|Matter of Britain location|
|Notable locations||Great Britain|
|Notable characters||King Arthur|
Logres (also Logris or Loegria) is the name of King Arthur's realm in the Matter of Britain. It derives from the medieval Welsh word Lloegyr, a name of uncertain origin referring to England (Lloegr in modern Welsh).
In Arthurian contexts, "Logres" is often used to describe the Brittonic territory roughly corresponding to the borders of England before the area was taken by the Anglo-Saxons. According to Geoffrey of Monmouth's influential pseudohistory Historia Regum Britanniae, the realm was named after the legendary king Locrinus, the oldest son of Brutus of Troy. In his Historia, Geoffrey uses the word "Loegria" to describe a province containing most of England excluding Cornwall and possibly Northumberland, as in this example from section iv.20 (from the Puffin Classics translation by Lewis Thorpe):
Parishes were apportioned off, Deira being placed under the Metropolitan of York, along with Albany, for the great River Humber divides these two from Loegria. Loegria itself was placed under the Metropolitan of London, along with Cornwall. The Severn divides these last two provinces from Kambria or Wales, which last was placed under the City of Legions.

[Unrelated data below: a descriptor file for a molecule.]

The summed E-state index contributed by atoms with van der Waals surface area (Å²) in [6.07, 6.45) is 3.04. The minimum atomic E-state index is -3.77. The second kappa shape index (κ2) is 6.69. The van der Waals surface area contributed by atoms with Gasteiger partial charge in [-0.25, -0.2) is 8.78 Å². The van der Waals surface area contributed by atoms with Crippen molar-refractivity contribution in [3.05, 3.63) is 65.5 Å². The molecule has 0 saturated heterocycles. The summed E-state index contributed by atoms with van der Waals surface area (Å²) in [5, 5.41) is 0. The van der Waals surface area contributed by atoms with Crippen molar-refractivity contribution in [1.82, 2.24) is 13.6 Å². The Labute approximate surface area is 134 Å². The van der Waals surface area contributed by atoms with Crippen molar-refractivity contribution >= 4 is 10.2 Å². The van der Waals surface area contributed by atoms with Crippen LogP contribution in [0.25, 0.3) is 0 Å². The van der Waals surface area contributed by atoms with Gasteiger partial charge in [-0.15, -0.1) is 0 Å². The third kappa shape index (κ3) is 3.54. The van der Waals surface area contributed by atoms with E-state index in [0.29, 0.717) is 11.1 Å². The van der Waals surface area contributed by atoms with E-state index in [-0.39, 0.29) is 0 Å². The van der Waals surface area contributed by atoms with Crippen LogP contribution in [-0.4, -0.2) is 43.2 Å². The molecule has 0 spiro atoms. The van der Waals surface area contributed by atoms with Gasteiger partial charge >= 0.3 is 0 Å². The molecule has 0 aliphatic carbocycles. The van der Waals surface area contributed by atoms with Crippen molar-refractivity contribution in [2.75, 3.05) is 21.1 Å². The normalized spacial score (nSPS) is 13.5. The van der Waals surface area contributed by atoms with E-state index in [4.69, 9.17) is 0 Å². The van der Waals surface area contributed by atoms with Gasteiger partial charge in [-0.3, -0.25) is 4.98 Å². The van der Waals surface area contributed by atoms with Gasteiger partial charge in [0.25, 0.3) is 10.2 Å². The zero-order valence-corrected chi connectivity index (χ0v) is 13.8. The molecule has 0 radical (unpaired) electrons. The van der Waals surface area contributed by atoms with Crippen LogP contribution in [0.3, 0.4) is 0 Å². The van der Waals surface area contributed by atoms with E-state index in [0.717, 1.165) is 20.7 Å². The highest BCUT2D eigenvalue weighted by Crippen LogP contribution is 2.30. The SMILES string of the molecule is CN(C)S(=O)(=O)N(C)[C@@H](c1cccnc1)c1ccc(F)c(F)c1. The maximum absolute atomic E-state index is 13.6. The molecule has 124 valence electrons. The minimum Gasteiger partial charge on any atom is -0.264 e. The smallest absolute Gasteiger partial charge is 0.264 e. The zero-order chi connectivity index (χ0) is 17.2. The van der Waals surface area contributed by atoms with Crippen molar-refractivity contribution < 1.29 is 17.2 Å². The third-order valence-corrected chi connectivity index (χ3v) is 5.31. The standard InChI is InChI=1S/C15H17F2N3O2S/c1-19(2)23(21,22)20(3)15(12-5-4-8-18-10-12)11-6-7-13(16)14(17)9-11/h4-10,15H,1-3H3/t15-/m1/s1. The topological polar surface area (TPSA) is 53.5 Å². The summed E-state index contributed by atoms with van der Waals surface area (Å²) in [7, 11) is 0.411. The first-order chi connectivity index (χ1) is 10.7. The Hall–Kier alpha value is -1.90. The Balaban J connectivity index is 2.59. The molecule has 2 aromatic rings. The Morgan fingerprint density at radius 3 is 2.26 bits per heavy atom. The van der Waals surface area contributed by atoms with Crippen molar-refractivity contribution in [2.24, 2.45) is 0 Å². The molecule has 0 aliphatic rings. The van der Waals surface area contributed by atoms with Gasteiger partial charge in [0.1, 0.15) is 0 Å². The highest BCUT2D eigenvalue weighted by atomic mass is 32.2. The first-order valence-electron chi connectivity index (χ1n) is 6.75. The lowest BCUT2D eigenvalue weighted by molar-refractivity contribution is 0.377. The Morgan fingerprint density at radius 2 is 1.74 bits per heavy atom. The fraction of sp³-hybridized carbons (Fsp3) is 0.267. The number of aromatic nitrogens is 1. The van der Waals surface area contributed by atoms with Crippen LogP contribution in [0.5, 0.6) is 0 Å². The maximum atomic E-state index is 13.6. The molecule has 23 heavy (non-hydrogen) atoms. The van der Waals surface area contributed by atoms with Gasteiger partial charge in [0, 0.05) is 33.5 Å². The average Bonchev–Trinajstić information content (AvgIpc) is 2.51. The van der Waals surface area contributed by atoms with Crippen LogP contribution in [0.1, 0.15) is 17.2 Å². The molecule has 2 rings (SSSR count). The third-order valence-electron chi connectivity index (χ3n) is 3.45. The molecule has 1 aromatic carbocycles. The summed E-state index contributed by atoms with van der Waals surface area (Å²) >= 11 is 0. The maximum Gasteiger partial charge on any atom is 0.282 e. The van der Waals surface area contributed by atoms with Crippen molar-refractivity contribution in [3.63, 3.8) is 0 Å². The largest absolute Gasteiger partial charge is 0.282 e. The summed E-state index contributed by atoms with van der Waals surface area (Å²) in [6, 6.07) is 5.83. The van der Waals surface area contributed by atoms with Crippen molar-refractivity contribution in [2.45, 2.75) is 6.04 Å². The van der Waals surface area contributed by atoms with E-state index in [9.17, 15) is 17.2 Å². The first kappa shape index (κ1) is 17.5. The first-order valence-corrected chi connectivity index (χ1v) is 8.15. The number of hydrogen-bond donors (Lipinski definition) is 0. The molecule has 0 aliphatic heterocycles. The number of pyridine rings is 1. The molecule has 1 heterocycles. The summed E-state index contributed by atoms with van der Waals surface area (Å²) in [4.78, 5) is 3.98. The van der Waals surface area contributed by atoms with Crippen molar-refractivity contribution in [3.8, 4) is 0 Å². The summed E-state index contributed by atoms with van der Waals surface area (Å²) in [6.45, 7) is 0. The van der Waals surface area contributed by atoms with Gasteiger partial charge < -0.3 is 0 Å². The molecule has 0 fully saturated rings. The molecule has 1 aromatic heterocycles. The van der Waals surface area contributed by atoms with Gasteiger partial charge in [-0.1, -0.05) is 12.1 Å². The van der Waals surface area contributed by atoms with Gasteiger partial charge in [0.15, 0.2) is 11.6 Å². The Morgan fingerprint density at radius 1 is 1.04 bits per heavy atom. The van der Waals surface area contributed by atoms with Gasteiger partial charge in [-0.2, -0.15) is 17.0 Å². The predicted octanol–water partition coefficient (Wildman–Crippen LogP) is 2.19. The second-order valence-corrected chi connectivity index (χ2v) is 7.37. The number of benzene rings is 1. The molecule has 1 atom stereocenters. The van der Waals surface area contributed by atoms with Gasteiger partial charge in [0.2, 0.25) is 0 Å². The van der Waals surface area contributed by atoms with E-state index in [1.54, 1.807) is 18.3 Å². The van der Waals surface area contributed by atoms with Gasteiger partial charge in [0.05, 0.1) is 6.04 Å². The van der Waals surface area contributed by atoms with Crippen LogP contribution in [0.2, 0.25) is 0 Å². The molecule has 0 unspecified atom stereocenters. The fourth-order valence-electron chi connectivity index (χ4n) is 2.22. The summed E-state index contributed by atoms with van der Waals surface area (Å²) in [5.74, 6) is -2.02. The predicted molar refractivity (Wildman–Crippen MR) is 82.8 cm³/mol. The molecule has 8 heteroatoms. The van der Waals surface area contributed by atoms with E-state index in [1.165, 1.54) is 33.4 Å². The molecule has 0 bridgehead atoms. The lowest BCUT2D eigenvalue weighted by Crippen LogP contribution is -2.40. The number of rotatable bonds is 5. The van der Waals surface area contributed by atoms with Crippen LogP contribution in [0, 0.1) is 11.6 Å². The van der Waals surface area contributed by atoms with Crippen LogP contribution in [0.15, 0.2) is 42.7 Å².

- Geoffrey of Monmouth (1966). The History of the Kings of Britain. Translated by Lewis G. M. Thorpe. Harmondsworth, UK: Penguin. p. 125. ISBN 9780140441703. OCLC 3370598. Retrieved 11 September 2013.
|This article relating to a European myth or legend is a stub. You can help Wikipedia by expanding it.|
|This article related to the history of the United Kingdom or its predecessor states is a stub. You can help Wikipedia by expanding it.|